Previous Section Index Home Page

This month a smoking ban has been introduced in England and people have been asking what the next big public health challenge is. I, for one, believe that we urgently need to turn our attention to the growing effect that misuse and abuse of alcohol is having on our society. In many ways, that is a more difficult problem to tackle than smoking. With smoking the message is quite clear. A person’s health is affected whatever the level of smoking. Smoking can kill and it affects others. With alcohol, the messages are less clear. People who drink regular small amounts live longer than teetotallers. Red wine is regarded as having some health benefits and the good news for cider drinkers is that it was recently discovered to be high in antioxidants.

I probably need to declare an interest here because I am actually a member of the all-party groups on wine, beer and cider, and at the end of the week I will be visiting one of my local pubs. I fully acknowledge that for many people alcohol is a source of enjoyment rather than being a problem. But it is becoming apparent that there is a growing problem due to the misuse of alcohol.

The facts speak for themselves. In 2005-06, there were more than 19,000 diagnoses of episodes of alcohol-related cirrhosis of the liver in England—an increase of 178 per cent. in the past nine years. As if that were not bad enough the figures show that not only is the incidence of liver disease increasing among the middle aged but younger people are being diagnosed more frequently. There has also been a well documented increase in young women binge drinking—there are more under-18 female hospital admissions than male, and the prevalence shows a strong link to the increase in the rate of binge drinking. Hospital admissions of patients with alcohol poisoning have almost doubled over the past 10 years.

The escalating direct health problems are bad enough, but high alcohol intake is often linked with unprotected teenage sex and hardly a person in the country has escaped the impact of alcohol-related antisocial behaviour. So tackling the alcohol abuse problem will not only improve the health of the nation, but will help reduce levels of antisocial behaviour. Three years ago, the cost to the nation of alcohol misuse was estimated as £20 billion. It is time for action.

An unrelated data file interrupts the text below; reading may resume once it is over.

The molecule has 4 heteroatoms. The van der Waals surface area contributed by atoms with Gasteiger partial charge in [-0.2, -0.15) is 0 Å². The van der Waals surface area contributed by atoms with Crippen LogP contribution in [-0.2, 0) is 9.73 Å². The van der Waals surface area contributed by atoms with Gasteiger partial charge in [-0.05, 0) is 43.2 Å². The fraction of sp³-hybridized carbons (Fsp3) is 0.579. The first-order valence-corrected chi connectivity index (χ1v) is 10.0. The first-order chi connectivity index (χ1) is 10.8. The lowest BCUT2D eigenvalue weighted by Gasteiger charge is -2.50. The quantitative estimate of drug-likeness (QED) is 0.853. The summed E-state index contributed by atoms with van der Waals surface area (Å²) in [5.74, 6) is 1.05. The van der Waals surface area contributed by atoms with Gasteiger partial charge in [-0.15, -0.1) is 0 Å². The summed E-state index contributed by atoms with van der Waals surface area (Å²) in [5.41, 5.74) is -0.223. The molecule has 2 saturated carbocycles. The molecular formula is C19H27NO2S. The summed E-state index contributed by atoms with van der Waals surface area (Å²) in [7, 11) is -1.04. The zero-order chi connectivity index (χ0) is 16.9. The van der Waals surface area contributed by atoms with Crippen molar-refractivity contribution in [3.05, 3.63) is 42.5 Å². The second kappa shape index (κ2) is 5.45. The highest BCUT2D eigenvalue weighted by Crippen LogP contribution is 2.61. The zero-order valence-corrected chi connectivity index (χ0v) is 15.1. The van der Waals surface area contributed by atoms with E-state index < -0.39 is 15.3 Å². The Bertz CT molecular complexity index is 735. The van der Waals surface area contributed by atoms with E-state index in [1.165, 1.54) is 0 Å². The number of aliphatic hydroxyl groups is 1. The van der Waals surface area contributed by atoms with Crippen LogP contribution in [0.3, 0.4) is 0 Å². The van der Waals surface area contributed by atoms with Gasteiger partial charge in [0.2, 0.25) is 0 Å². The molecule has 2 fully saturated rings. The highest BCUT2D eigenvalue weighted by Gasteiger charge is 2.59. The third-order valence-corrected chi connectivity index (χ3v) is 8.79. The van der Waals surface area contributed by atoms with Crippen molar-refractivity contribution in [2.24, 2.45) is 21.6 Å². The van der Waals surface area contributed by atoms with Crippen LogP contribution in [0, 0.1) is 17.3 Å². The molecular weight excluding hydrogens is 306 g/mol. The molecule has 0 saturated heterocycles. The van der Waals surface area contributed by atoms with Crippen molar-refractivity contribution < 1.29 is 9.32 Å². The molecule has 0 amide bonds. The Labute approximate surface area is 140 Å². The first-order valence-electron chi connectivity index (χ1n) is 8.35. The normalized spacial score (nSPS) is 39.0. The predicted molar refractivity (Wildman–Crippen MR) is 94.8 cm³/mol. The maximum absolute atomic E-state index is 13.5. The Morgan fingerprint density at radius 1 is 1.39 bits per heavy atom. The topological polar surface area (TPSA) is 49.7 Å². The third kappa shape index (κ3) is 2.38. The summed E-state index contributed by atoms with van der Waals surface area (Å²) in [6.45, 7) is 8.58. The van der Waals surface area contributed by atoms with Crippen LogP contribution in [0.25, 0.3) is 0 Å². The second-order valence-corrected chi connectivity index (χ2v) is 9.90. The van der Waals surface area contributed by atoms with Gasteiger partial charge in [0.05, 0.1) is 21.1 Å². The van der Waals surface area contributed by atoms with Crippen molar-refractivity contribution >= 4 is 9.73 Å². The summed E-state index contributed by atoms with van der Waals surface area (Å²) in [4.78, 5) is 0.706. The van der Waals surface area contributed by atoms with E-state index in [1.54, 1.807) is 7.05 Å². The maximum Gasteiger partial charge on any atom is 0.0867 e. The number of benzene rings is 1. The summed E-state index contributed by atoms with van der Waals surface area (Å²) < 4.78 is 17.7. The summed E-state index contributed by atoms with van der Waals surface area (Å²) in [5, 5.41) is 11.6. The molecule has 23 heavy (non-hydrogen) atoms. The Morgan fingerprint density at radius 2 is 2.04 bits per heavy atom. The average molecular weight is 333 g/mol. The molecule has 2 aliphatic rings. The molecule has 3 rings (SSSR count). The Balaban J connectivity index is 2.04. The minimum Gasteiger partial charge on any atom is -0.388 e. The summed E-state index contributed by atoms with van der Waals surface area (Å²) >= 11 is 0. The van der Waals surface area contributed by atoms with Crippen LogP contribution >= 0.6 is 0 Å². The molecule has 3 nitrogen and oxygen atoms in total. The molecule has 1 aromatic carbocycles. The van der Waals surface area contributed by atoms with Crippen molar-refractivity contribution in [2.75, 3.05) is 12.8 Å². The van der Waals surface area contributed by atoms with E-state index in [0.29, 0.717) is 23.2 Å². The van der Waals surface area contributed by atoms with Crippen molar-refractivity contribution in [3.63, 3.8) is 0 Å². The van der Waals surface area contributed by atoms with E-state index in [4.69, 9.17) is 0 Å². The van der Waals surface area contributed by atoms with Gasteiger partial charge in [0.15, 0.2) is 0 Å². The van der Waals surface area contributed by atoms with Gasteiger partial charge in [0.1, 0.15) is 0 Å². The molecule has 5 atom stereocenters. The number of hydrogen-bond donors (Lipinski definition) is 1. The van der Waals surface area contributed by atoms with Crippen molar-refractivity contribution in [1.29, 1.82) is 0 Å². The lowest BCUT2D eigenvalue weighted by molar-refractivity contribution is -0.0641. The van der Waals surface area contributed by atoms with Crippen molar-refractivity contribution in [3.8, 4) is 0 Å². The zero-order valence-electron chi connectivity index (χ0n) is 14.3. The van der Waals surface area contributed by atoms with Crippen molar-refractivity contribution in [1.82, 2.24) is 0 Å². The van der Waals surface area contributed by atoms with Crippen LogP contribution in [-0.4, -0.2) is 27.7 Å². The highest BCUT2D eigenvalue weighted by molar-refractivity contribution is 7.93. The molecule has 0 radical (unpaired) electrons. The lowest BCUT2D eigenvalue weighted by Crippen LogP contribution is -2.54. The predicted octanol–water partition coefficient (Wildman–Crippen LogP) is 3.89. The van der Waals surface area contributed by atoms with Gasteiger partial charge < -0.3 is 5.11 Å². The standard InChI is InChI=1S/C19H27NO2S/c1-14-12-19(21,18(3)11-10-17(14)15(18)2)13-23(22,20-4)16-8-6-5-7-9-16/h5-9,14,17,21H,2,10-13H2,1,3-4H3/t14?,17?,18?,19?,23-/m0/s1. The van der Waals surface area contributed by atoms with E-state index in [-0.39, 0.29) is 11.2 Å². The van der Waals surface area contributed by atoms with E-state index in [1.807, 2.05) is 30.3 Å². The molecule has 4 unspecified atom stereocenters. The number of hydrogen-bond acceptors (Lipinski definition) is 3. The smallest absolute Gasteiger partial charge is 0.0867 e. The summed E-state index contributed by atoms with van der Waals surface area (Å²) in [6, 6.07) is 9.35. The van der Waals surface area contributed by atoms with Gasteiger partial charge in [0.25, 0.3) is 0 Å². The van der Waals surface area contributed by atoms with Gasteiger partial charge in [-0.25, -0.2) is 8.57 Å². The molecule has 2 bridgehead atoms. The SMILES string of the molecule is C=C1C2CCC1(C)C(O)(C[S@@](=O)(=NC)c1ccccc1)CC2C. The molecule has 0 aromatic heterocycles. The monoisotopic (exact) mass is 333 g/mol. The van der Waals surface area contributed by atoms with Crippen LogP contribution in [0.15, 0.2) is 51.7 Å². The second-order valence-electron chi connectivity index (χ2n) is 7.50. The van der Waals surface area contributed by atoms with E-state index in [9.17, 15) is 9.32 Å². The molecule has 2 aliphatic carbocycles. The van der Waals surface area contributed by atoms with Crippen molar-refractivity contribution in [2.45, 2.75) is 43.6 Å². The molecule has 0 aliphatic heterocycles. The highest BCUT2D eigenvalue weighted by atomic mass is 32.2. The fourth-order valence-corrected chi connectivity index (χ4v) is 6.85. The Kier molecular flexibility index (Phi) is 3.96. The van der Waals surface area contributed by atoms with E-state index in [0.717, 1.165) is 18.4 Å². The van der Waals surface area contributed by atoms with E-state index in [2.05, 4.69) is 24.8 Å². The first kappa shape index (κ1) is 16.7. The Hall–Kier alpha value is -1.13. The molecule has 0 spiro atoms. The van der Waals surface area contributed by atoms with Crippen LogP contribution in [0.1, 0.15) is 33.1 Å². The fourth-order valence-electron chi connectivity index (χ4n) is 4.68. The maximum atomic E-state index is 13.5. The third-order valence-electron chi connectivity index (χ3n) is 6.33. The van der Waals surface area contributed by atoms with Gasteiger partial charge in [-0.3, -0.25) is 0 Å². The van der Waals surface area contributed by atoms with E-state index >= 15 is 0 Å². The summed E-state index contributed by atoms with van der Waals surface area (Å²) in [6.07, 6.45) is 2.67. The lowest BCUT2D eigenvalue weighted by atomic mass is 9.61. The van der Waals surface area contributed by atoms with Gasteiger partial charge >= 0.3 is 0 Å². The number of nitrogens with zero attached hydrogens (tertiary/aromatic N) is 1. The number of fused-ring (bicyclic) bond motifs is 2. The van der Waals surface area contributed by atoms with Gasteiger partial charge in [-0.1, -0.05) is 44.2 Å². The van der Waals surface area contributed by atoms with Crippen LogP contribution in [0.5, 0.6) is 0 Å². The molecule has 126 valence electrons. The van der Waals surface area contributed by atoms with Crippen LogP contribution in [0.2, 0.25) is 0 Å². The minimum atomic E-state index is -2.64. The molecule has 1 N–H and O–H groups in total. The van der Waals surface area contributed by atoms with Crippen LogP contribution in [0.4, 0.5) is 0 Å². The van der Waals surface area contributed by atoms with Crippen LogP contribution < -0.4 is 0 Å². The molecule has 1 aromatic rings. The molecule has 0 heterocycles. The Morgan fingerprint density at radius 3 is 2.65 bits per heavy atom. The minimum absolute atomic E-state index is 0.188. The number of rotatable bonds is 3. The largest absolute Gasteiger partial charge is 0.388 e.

Sadly, I am not saying anything new. In 2004, the Prime Minister’s strategy unit launched the alcohol harm reduction strategy for England. It was absolutely appropriate that there was top-level attention from the then Prime Minister, who wrote the introduction to the strategy. The strategy has seen disappointingly little progress, so my hope for the future is that the current Prime Minister succeeds and turns warm words into positive action. I do not think that the Minister with responsibility for public health has been announced
10 July 2007 : Column 1342
yet, but we have a clue in that the Minister of State, Department of Health, the right hon. Member for Bristol, South (Dawn Primarolo), is sitting on the Front Bench, and I welcome her to her new job. Simple measures can be implemented that, when taken as a package, will help to tackle the problem.

First, I want to talk about pricing. In a ten-minute Bill, I am not allowed to consider tax-raising powers, but the more general issue of pricing and display of alcohol needs to be tackled. Currently, alcoholic drinks are frequently used by supermarkets as a loss leader, and that practice must stop. There is clear evidence to show that the cheaper beer is, the higher the rate of binge drinking. Many alcoholic drinks are relatively less expensive than they were 10 years ago, which means that children are increasingly able to afford to buy alcohol.

A report from the Academy of Medical Sciences in 2004 reviewed the evidence on the relationship between price and consumption, showing that increased consumption was closely related to the rise in affordability. In particular, heavy drinkers and under-age drinkers are more affected than other drinkers by the price of alcohol. For that reason, it would appear to make sense to place a duty on retailers to prove that they are not selling alcoholic drinks as loss leaders.

I am not a lone voice in that regard. The Royal College of Physicians, in its evidence to the Competition Commission in respect of the groceries market, made one major recommendation:

Alcohol advertising also needs to be tackled. The 2004 strategy called for a review of the code, and Ofcom introduced new restrictions in October 2005, but those are self-regulated. Adverts are now not supposed to link sexual success with a brand. The rules on portrayal of daring, aggressive, irresponsible or antisocial behaviour were tightened, and adverts should not have a strong appeal to those under 18. Things have improved.